Submitted to: Journal of Agricultural and Food Chemistry
Publication Type: Peer Reviewed Journal
Publication Acceptance Date: May 1, 2002
Publication Date: May 1, 2002
Citation: Buser, M.D., Abbas, H.K. 2002. Effects of Extrusion Temperature and Dwell Time on Aflatoxin Levels in Cottonseed. Journal of Agricultural and Food Chemistry. 50(9):2556-2559. Interpretive Summary: Cottonseed is an economic source of protein and is commonly used in balancing livestock rations. However, its use is typically limited by protein level, fat content, free-gossypol, and the potential for aflatoxin. Livestock rations containing higher than recommended rates of aflatoxin can be toxic and even lethal. Aflatoxin contamination widely varies and is extremely dependent on environmental conditions and location. When high infestation occurs, producers incur severe economic losses due to the extremely low marketability of the commodity. To solve this problem, cottonseed was extruded under high pressure and shear forces, resulting in high internal extruder temperatures, to determine if the process would reduce aflatoxin levels. Results show that aflatoxin levels are substantially impacted by increases in extrusion temperature and material dwell time. Based on the findings of this study, further research should be conducted to determine the optimum extruder parameters required to achieve the largest aflatoxin reductions while maintaining economic feasibility. The ability to utilize a relatively low cost process such as extrusion to reduce aflatoxin contamination could economically benefit producers, especially when moderate contamination occurs.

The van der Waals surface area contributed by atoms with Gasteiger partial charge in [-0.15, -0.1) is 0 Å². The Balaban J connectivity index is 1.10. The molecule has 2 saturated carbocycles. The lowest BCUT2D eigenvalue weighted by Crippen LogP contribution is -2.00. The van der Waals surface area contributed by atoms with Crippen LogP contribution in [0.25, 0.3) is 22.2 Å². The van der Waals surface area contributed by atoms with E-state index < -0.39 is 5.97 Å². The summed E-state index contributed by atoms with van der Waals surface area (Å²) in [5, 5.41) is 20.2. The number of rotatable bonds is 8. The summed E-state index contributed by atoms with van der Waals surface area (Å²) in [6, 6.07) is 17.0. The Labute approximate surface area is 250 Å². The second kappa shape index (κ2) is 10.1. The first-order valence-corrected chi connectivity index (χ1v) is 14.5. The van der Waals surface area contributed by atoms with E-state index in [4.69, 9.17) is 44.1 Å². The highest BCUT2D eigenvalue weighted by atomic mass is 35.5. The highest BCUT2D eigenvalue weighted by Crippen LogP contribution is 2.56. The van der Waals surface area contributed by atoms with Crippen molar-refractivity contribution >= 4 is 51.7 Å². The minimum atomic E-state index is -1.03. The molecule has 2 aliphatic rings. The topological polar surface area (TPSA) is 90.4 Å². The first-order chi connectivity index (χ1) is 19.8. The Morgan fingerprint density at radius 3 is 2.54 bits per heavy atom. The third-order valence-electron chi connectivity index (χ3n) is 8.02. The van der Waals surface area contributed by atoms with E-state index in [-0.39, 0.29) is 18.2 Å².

Technical Abstract: Cottonseed is an economical source of protein and is commonly used in balancing livestock rations; however, its use is typically limited by protein, fat, gossypol, and aflatoxin content. Cottonseed was extruded to determine if the temperature and dwell time (multiple stages of processing) associated with the process affected aflatoxin levels. The extrusion temperature study showed that aflatoxin levels were sequentially reduced 20% for each 20 degrees C increase in temperature. Further, the multiple pass extrusion study indicated that aflatoxin levels were sequentially reduced by about 23% for each additional stage of processing. Combining the least square means fits obtained from the studies, reductions of 55% (3 stages of processing), 50% (2 stages of processing), and 47% (1 stage of processing) for processing temperatures of 104, 132, and 160 degrees C, respectively. If the extreme conditions (4 stages of processing at 160 degrees C) of the evaluation studies are applied to the combined temperature and processing equation, the aflatoxin is reduced 76%.